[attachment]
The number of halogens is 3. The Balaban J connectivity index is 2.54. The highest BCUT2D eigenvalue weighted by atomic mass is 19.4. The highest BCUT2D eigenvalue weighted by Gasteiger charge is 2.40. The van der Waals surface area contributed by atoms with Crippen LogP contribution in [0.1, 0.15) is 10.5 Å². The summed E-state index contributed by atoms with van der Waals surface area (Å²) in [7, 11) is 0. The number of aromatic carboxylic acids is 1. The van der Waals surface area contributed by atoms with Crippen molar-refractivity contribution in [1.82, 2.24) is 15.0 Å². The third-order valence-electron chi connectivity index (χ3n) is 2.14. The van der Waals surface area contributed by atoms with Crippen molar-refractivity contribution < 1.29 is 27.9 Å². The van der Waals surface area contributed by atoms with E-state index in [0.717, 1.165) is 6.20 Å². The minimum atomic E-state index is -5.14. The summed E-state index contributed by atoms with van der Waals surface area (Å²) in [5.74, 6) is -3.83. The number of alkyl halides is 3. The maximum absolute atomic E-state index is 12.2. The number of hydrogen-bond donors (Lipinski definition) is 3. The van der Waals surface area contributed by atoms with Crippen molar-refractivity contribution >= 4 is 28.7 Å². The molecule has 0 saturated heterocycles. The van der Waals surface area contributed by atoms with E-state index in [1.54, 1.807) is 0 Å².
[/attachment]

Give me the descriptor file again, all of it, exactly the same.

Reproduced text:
The number of halogens is 3. The Balaban J connectivity index is 2.54. The highest BCUT2D eigenvalue weighted by atomic mass is 19.4. The highest BCUT2D eigenvalue weighted by Gasteiger charge is 2.40. The van der Waals surface area contributed by atoms with Crippen LogP contribution in [0.1, 0.15) is 10.5 Å². The summed E-state index contributed by atoms with van der Waals surface area (Å²) in [7, 11) is 0. The number of aromatic carboxylic acids is 1. The van der Waals surface area contributed by atoms with Crippen molar-refractivity contribution in [1.82, 2.24) is 15.0 Å². The third-order valence-electron chi connectivity index (χ3n) is 2.14. The van der Waals surface area contributed by atoms with Crippen molar-refractivity contribution < 1.29 is 27.9 Å². The van der Waals surface area contributed by atoms with E-state index in [0.717, 1.165) is 6.20 Å². The minimum atomic E-state index is -5.14. The summed E-state index contributed by atoms with van der Waals surface area (Å²) in [5.74, 6) is -3.83. The number of alkyl halides is 3. The maximum absolute atomic E-state index is 12.2. The number of hydrogen-bond donors (Lipinski definition) is 3. The van der Waals surface area contributed by atoms with Crippen molar-refractivity contribution >= 4 is 28.7 Å². The molecule has 0 saturated heterocycles. The van der Waals surface area contributed by atoms with E-state index in [1.54, 1.807) is 0 Å².